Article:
Interview with Chris Woon, Director of Hella Man-Man and “Moving Train” by Blood Moon Orchestra
1. What do you think is missing from current representation of Asian American’s in media?
I think Asian Americans just need representation, period. We need enough representation where we don’t have to worry about who/what is representing us as much as we do now. One day we can just have weird stuff like Hella Man Man out there and it doesn’t phase us at all. We need to be at the point where we can imagine Asian Americans as literally ANYTHING, which isn’t the case now. If we’re not playing the ideas of what “mainstream America” aka white America things we should be, we play roles where we have to be everything and represent so much. There’s too much at stake and we need to have enough representation where each character or show doesn’t have the pressure of living up to a certain standard of being.
2. Who are your influences?
My influences are all over the place, when it comes to music videos I’ve watched a lot of Spike Jonze and Michel Gondry over the years. Stuff on youtube, from Kendrick Lamar’s videos, to Beyonce’s I find amazing and really inspiring as well. For documentaries there’s so many amazing documentary filmmakers a lot of my peers/contemporaries/friends are very inspiring. I used to watch a lot of Criterion on Hulu as well for “classic” stuff. And just the openness of Youtube and the great web. So many people are trying to make films and media it’s quite daunting how many people just make what they want and don’t give a f—-.
3. How did you come up with your concept for this music video for”Moving Train” by Blood Moon Orchestra?
The video for the song Moving Train started very organically in a sense, because I’d worked with PC Muñoz and DEM ONE before, for the video “One Voice One Drum” which played at SAAFF 2013. It was a performance video like this one, and that’s what this initially was going to be. I went in and documented their studio recording session. I began editing the performances together with the completed song, but the more I listened to the song the more I felt the need to do more. I felt like it was a call to action to address problems of the world we live in, whether they are about concerns about capitalism, false media, or advertising messages. It very much reminded me of the cult classic starring former WWF wrestler “Rowdy Roddy Piper” where he finds a pair of sunglasses that kind of “decode” the world he lives in, and it reveals hidden messaging by an alien invasion. I started creating illustrations on my iPad around it, and started to integrate those into the video. I animated everything myself, frame by frame.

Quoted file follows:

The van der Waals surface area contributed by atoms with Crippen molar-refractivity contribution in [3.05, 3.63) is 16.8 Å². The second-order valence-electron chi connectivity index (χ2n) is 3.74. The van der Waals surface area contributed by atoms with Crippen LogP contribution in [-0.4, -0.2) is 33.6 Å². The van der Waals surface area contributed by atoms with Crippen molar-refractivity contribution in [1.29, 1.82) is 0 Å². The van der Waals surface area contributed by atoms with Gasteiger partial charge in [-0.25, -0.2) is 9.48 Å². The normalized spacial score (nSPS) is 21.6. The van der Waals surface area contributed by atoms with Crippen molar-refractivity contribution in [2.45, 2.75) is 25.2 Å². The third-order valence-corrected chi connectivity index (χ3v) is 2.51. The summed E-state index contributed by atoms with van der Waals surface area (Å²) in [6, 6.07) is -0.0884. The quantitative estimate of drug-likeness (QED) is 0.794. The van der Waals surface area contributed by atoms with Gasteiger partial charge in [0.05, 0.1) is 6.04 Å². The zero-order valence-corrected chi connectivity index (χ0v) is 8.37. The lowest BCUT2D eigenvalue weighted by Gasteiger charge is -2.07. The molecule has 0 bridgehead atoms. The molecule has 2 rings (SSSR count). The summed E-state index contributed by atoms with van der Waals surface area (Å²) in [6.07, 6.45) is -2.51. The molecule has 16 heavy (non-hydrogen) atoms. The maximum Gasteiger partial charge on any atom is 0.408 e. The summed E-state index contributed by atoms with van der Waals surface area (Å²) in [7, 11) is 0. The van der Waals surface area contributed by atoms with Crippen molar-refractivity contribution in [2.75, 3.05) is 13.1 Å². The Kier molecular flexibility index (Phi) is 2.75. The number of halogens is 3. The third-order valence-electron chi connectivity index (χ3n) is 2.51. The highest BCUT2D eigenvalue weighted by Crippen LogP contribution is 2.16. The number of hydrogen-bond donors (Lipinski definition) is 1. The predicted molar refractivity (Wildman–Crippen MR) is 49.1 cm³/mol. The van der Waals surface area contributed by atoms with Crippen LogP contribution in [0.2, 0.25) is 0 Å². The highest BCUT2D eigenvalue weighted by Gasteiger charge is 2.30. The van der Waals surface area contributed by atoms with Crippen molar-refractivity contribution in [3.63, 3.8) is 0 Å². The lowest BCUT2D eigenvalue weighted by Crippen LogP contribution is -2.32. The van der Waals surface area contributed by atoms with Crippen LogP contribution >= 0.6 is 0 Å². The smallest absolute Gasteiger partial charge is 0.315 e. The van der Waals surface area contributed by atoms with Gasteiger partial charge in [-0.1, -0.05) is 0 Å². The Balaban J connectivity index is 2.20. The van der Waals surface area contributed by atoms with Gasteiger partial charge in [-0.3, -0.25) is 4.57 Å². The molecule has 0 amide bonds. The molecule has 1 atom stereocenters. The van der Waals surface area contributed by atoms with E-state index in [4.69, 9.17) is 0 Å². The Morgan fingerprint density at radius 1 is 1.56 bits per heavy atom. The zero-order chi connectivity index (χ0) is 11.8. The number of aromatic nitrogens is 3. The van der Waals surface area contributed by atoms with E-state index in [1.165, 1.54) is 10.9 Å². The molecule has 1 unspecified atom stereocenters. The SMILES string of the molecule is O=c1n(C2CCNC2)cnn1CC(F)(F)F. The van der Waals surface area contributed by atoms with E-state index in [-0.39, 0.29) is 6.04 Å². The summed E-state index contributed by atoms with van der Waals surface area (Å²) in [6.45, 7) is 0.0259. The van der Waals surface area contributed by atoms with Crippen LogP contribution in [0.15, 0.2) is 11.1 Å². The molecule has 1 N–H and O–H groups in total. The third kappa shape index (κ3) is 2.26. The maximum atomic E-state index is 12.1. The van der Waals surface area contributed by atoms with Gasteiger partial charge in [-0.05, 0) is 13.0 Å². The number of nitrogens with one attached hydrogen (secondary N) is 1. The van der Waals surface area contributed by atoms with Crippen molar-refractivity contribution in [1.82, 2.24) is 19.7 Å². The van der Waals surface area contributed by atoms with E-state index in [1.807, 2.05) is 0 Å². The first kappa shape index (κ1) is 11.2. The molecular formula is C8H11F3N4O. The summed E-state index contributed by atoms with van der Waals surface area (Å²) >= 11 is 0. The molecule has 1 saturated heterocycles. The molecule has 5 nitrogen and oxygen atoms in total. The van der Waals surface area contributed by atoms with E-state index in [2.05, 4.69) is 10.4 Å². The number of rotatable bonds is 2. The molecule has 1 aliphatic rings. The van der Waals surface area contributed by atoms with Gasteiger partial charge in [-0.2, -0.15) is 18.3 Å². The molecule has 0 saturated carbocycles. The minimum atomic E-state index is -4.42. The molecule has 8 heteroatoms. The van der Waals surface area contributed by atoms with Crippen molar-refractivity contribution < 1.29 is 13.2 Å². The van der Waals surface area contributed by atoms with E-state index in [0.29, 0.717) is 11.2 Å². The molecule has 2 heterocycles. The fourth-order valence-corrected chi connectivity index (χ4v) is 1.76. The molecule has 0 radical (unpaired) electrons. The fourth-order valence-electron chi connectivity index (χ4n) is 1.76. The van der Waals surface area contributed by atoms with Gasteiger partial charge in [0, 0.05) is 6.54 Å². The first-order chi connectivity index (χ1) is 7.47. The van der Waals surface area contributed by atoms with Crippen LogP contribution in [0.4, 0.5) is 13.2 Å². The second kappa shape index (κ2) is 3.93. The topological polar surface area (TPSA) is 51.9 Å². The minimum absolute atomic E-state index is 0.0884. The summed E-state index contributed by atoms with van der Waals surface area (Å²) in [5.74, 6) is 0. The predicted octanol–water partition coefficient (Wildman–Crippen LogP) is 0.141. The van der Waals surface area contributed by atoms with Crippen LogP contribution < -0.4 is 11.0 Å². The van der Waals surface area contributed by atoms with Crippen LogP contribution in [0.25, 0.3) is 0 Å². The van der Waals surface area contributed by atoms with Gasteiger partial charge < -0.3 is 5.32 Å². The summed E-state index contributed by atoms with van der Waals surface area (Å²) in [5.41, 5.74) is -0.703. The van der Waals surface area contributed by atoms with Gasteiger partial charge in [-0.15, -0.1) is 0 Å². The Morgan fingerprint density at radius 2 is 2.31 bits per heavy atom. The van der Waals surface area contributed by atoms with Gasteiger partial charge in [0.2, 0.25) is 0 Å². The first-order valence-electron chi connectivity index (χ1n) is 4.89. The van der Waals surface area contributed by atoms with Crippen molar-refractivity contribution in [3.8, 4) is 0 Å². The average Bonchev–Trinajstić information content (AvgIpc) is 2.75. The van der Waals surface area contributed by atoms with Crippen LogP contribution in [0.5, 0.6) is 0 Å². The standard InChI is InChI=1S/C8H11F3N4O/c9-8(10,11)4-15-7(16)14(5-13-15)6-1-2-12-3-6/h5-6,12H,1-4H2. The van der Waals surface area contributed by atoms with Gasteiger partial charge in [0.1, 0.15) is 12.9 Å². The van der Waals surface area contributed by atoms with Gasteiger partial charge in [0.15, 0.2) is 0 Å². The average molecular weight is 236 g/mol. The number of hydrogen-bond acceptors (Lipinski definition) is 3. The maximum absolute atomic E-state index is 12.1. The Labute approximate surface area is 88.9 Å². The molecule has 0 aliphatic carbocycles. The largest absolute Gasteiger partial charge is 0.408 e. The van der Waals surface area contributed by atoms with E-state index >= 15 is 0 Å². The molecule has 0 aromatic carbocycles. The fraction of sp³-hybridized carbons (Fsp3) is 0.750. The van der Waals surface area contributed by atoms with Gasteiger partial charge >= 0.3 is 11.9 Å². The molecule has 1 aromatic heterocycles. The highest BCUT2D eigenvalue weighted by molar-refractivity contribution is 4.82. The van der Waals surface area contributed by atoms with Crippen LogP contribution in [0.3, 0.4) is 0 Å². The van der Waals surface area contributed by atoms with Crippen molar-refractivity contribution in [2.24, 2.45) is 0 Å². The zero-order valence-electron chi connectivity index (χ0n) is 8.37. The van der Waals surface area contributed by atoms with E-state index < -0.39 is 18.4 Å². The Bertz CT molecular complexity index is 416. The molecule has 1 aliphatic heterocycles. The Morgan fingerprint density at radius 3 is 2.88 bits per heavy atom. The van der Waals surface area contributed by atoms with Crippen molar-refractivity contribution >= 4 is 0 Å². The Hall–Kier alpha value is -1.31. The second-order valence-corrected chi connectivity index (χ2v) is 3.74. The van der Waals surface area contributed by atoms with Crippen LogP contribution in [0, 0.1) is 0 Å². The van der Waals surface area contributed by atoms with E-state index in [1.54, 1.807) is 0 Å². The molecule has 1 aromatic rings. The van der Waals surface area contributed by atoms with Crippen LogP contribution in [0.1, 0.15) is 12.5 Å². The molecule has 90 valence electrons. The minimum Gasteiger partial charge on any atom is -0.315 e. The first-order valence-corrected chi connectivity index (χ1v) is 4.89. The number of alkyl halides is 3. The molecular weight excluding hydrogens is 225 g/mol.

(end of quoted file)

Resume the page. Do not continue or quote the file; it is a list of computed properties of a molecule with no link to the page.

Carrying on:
4. How did you come up with your concept for Hella Man Man?
Hella Man Man is based off of my former roommate and the star of this short film, Hung Van Lam. He’s a guy who especially at the time of filming, really thought of himself as a kind of superhero for Asian American men, “fighting stereotypes” and going against the grain. He was scared of nothing – so he said. It was also inspired by He-Man Masters of the Universe. I started to imagine his superhero for Asian American men (who he called Hella Hung in real life) but what would be an extreme version? Hella Man Man – his name is manlier than man. I imagined what would happen if he was stuck in the “regular” world, trying to survive. This was initially imagined much further than what we shot, and he was supposed to have a roommate. Kind of a He-Man meets “Perfect Strangers” if you know your oldFriday night sitcoms.
5. What drew you to working with Blood Moon Orchestra?
Besides having worked with two of the members before, I was really drawn to the unique sound they were creating and this one of a kind ensemble performance. It was great to see the way they could bring their different sounds and experiences together to make a really meaningful (and really great) Hip Hop track.